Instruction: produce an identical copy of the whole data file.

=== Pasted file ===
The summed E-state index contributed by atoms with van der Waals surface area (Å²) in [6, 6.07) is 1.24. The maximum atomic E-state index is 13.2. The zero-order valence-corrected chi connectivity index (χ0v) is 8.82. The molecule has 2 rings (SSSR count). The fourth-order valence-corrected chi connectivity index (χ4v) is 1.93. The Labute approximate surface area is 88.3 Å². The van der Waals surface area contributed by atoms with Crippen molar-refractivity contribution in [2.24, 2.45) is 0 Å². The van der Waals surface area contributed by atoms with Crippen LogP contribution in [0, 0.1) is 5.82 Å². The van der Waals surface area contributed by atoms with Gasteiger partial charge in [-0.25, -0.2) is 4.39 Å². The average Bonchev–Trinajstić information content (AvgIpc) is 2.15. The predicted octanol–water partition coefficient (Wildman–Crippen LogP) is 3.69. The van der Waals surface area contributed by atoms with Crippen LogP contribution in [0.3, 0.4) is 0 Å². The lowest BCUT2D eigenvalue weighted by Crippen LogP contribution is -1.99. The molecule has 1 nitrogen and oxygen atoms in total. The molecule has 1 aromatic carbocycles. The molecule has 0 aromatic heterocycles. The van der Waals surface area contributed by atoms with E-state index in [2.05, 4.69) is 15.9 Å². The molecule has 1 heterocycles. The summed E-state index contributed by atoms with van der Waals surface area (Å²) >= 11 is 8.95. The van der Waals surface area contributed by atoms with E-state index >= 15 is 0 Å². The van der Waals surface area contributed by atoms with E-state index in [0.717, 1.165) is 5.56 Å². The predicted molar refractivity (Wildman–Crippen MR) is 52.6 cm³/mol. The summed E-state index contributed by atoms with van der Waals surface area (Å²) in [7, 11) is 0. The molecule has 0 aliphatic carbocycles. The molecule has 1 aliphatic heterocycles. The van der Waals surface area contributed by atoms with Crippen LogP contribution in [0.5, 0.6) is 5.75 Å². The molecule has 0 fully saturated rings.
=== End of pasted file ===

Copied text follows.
The summed E-state index contributed by atoms with van der Waals surface area (Å²) in [6, 6.07) is 1.24. The maximum atomic E-state index is 13.2. The zero-order valence-corrected chi connectivity index (χ0v) is 8.82. The molecule has 2 rings (SSSR count). The fourth-order valence-corrected chi connectivity index (χ4v) is 1.93. The Labute approximate surface area is 88.3 Å². The van der Waals surface area contributed by atoms with Crippen molar-refractivity contribution in [2.24, 2.45) is 0 Å². The van der Waals surface area contributed by atoms with Crippen LogP contribution in [0, 0.1) is 5.82 Å². The van der Waals surface area contributed by atoms with Gasteiger partial charge in [-0.25, -0.2) is 4.39 Å². The average Bonchev–Trinajstić information content (AvgIpc) is 2.15. The predicted octanol–water partition coefficient (Wildman–Crippen LogP) is 3.69. The van der Waals surface area contributed by atoms with Crippen LogP contribution in [0.3, 0.4) is 0 Å². The lowest BCUT2D eigenvalue weighted by Crippen LogP contribution is -1.99. The molecule has 1 nitrogen and oxygen atoms in total. The molecule has 1 aromatic carbocycles. The molecule has 0 aromatic heterocycles. The van der Waals surface area contributed by atoms with E-state index in [2.05, 4.69) is 15.9 Å². The molecule has 1 heterocycles. The summed E-state index contributed by atoms with van der Waals surface area (Å²) >= 11 is 8.95. The van der Waals surface area contributed by atoms with E-state index >= 15 is 0 Å². The van der Waals surface area contributed by atoms with E-state index in [0.717, 1.165) is 5.56 Å². The predicted molar refractivity (Wildman–Crippen MR) is 52.6 cm³/mol. The summed E-state index contributed by atoms with van der Waals surface area (Å²) in [7, 11) is 0. The molecule has 0 aliphatic carbocycles. The molecule has 1 aliphatic heterocycles. The van der Waals surface area contributed by atoms with Crippen LogP contribution in [0.5, 0.6) is 5.75 Å². The molecule has 0 fully saturated rings.